Different extreme environments present different challenges to the organisms that inhabit them. Table 8.1 outlines the main extreme environments that were described in Chapter 2. These environments differ in the major physical and biological stresses they present to organisms, whether the stress is constant or varies and, if it varies, whether it is predictable. A periodic stress may have a degree of
Table 8.1 Classification of extreme environments
Extreme Major environment stresses
Predictability of periodic stress Constancy _
of stress Long term Short term
Saline lakes Mountains
Temporary deserts Temperate mid-winter
Deep sea Hot springs Hydrothermal vents
Temperatures, desiccation, ultraviolet radiation, oxygen
Cold Food availability Pressure Heat
Daily & seasonal
Periodic Daily & seasonal
Periodic Unpredictable Unpredictable
Unpredictable predictability on a long-term basis since conditions are likely to be harsher during one season than another and harsher during the day than they are at night. Conditions may be unpredictable on a short-term basis, with temperatures and water availability changing on a daily, or even an hourly, basis. Where the stress is constant (as in polar seas, saline lakes, hot springs), the organisms must use capacity adap-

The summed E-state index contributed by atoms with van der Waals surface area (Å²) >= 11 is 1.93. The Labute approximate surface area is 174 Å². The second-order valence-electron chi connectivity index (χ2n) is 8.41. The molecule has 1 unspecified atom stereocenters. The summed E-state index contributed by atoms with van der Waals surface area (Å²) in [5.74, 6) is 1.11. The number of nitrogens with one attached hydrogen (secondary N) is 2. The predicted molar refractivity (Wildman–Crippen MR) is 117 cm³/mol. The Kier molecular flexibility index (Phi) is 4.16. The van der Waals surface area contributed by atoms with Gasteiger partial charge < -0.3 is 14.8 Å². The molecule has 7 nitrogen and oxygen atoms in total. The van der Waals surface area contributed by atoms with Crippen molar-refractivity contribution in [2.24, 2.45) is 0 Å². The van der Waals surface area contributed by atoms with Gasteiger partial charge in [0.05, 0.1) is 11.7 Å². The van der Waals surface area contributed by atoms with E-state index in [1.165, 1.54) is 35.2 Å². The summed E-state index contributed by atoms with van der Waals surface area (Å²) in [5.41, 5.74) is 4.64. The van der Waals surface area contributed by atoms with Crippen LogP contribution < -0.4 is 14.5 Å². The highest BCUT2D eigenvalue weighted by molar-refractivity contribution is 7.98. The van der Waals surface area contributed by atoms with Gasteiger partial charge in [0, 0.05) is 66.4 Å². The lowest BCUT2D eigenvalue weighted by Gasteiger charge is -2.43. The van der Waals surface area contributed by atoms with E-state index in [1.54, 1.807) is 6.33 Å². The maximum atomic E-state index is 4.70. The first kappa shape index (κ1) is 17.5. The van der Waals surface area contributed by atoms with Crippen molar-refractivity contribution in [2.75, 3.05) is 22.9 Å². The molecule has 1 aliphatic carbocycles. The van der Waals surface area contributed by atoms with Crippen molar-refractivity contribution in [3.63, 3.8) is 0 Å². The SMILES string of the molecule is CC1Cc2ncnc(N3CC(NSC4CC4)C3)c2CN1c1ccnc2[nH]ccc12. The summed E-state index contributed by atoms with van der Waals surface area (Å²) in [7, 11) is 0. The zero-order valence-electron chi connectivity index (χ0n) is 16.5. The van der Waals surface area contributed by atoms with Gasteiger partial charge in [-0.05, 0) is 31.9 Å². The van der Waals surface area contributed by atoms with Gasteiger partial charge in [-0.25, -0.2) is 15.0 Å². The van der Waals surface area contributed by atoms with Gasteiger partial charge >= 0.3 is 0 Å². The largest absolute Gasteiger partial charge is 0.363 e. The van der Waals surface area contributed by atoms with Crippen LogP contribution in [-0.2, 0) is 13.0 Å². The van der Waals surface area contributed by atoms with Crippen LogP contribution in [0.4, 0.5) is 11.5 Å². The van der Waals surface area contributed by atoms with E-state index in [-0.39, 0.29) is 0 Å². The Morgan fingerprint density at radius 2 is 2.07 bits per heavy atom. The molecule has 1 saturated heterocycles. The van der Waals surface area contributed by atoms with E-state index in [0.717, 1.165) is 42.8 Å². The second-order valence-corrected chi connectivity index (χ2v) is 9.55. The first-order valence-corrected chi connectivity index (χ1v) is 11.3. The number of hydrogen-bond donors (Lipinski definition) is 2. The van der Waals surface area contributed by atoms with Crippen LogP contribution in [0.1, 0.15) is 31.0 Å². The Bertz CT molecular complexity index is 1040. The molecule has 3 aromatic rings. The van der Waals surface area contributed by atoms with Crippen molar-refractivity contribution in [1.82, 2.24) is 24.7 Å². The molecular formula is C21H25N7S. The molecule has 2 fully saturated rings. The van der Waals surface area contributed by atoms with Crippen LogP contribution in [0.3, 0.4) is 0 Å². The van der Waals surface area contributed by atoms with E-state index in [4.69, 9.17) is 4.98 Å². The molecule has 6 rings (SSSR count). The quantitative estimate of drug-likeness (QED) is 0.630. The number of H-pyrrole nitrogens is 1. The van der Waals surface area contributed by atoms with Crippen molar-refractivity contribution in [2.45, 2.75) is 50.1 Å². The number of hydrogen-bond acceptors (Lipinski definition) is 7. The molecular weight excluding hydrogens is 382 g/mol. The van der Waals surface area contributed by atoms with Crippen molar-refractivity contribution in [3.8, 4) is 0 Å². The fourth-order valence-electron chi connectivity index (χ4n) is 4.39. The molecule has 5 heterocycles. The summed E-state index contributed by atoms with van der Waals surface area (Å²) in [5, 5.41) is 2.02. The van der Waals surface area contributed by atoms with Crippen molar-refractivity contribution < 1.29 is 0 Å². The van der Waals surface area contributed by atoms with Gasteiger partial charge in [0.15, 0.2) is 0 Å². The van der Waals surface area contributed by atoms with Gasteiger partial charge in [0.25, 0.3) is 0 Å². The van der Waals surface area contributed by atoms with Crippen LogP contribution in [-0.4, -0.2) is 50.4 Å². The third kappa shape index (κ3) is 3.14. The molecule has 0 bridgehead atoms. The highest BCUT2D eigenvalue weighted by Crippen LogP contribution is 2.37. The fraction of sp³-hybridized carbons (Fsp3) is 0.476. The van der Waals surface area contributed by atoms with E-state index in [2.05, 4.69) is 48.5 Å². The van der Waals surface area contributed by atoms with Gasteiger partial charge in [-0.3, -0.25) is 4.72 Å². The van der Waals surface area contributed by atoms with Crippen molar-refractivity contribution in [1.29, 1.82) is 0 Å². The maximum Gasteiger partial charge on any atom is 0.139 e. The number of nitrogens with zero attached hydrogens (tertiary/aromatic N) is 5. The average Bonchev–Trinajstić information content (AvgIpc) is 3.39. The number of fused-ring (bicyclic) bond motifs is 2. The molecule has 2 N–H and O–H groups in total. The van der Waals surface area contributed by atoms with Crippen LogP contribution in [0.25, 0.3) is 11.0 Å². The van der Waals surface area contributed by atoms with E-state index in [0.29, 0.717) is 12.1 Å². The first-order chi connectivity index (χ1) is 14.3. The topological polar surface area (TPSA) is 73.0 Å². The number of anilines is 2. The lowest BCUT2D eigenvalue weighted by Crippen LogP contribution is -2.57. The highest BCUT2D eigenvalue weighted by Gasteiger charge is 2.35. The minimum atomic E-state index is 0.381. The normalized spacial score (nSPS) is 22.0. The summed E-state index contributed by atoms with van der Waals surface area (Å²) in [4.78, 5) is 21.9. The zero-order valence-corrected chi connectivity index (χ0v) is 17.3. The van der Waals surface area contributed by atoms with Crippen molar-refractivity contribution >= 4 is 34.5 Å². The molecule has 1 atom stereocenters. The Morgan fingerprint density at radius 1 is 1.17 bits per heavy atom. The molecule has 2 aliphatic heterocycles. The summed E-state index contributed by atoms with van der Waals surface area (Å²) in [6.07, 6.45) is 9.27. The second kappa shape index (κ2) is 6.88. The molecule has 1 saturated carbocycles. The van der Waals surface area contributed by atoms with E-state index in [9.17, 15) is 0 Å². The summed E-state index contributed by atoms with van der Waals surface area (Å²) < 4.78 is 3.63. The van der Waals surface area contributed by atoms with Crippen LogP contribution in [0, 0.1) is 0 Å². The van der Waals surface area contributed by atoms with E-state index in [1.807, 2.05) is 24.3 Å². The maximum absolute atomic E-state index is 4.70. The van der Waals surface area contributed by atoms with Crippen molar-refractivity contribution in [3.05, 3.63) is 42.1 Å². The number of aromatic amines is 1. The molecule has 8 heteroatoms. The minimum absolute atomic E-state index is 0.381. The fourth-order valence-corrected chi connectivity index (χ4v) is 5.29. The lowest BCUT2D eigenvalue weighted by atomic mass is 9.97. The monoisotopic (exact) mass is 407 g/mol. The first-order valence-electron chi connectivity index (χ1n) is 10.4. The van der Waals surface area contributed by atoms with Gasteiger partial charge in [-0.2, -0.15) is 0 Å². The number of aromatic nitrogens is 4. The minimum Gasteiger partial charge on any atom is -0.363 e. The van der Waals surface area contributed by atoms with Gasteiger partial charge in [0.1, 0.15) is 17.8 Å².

tation with their biological processes functioning under the conditions that are experienced in their environment. Where the degree of stress changes on a seasonal basis, organisms can respond by a period of dormancy (such as hibernation) and/or the production of compounds that aid survival of the stress (such as the seasonal production of antifreezes by some polar and temperate invertebrates). Periodic stress is likely to favour resistance adaptation, with the organism surviving the extreme conditions in a dormant state until conditions favourable for growth and reproduction return.
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